Distinguishing between ‘principal’ and ‘principle’

The homophones principal and principle are often confused with each other. Although they derive from the same root, there is no current overlap in meaning. Even when the difference has been taught in school, it is easily forgotten, so a quick recap and some mnemonics might help keep their meanings mutually distinct.

Principal is usually an adjective that means main, chief, primary, most important, most influential, or highest ranking:

Job satisfaction was the principal reason for her decision.
Cocoa is the principal ingredient.

As a noun its chief meaning is principal official, main participant or person of primary rank:

All the principals attended the company’s AGM.
After eight years at the school he became its principal.

To remember this you could think of the a common to principal, primary, and main, or the -al at the end of both principal and official.

Principal (n) also has various financial and legal definitions, e.g. the person directly responsible for a crime; the person represented by an agent or proxy; the main body of capital, not counting interest or revenue. You are unlikely to use the word in these technical senses unless you already do so frequently, in which case you are more likely to know its spelling.

Principle is only ever a noun, and means a rule, doctrine, standard of conduct, general scientific or natural law, or basis of a system of thought or action.

He replaced the damaged item as a matter of principle.
Her lifestyle was founded on the principles of honesty, simplicity, and kindness.
Corruption undermines the principles of democracy.
Self-similarity is a fundamental principle of fractal geometry.

Principle is commonly used in the phrases in principle, which means in theory, and on principle, which means because of one’s beliefs or ethical code:

I agree with the idea in principle, but we will need to discuss it in detail.
We recycle electronic waste on principle, not because it is more convenient.

It also forms the adjective principled, which means based on, or characterised by, principles, i.e. acting in a decent and moral way:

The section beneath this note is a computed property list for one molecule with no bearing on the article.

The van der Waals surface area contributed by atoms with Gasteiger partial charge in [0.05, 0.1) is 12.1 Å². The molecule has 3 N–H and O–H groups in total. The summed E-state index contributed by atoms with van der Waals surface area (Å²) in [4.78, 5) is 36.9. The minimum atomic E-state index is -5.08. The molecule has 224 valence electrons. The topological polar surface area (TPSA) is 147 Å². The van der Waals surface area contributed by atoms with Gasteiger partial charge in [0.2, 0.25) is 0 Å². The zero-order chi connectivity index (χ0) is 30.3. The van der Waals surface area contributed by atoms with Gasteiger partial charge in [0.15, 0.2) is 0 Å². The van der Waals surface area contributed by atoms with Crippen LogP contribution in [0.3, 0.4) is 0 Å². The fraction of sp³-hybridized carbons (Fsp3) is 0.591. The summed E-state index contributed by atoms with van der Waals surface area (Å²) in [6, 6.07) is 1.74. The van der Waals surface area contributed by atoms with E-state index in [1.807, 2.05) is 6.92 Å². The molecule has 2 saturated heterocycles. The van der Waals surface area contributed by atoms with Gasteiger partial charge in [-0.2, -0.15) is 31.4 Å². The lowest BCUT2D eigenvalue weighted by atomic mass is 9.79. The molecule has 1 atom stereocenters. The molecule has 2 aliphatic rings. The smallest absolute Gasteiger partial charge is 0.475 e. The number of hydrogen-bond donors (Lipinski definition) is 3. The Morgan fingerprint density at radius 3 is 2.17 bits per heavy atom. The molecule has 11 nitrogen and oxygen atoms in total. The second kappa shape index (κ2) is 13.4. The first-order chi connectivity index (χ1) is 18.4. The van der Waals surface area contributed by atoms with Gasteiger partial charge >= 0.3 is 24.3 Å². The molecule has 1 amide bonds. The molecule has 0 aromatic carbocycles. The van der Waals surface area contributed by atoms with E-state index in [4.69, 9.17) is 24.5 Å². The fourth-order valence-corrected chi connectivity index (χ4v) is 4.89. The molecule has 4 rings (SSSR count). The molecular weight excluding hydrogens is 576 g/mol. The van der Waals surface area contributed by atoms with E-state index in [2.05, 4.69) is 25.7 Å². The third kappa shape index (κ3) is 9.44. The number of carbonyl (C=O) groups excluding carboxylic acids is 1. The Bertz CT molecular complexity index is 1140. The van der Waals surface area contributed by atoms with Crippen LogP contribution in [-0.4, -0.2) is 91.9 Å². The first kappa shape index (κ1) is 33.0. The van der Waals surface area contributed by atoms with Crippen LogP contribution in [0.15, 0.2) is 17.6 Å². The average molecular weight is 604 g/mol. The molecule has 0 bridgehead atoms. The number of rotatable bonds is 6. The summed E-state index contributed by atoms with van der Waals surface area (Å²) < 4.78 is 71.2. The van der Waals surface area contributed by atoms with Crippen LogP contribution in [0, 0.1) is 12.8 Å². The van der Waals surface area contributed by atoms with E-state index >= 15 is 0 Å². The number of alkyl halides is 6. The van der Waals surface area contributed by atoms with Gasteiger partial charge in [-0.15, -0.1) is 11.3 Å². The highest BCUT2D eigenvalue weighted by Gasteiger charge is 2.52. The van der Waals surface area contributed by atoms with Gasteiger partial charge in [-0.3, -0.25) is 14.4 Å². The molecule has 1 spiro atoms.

They were regarded as a principled organisation, one that made decisions based on enlightened self-interest rather than raw profit.

Again, a mnemonic can help distinguish the words. Think of the -le in both principle and rule. Or, since principal is usually an adjective and principle is always a noun, think of the principal principle, with a coming first as it does in the alphabet. For a more vivid aid to memory, you could picture a head teacher named Al, Al the Principal, whose principal reason for marrying Elly (“l e”) is that she is a woman of principle.

Just try not to mix them up…

9 Responses to Distinguishing between ‘principal’ and ‘principle’

  1. Claudia says:

    Though it might be true, it would be against my principles to tell you that the principal reason I come here is for your charm and good looks.

    Now, if you can teach me where to put commas, in my usually long, convoluted comments, I would add ‘genius’ to the above, mentioned qualities.

  2. Stan says:

    Claudia, you flatter me; even my black & white photo is blushing. And your use of the words under discussion is exemplary, but then you probably knew them well already.

    Commas can be tricky. If I devoted the blog to them it would still take me weeks to cover the subject to my satisfaction. However, I will chip away at them, as I have been doing with apostrophes; I began with commas here (how not to use them, sometimes, #1). In the meantime, if you have the time and inclination, you might enjoy Ernest Gowers writing about commas here. His first line is a good one: “The use of commas cannot be learned by rule.”

    In your comment above, all of the commas except one are faultlessly placed. To alter the rhythm you could omit the comma after “commas”, but you certainly don’t have to. The one I would change is the last one: I would remove it. Abovementioned is an acceptable compound word (“the abovementioned qualities”), synonymous with aforementioned, but better to do without either, and invert the last three words: “to the qualities mentioned above”.

  3. Claudia says:

    Thank you for everything. I will wait to see if you succeed before I confirm the word ‘genius’. ;-)

  4. Stan says:

    That’s a relief!

  5. richardsmyth says:

    It’s a valiant battle you’re fighting here, Stan. Keep it up.

    A blogpost – and, indeed, a blog – that might interest you: http://wordetcetera.blogspot.com/2009/04/on-style.html.

  6. Stan says:

    Thank you Richard, and for the link, which I enjoyed.

  7. […] used. Certain words appear because of their prominence in posts dedicated to them, such as however, principal, quality, and mwdeu. Others appear because they feature a few times in a set phrase, such as death […]

  8. […] la, Al In my previous blog post I introduced Al the principal, as part of a mnemonic to help distinguish principal from principle. Here is another Al, not imaginary this time, but more mysterious. If he was a chef at this […]

  9. […] and discrete, flaunt and flout, militate and mitigate, peak, peek, and pique, pore and pour, principal and principle, refute and reject, stationary and stationery, and who’s and […]

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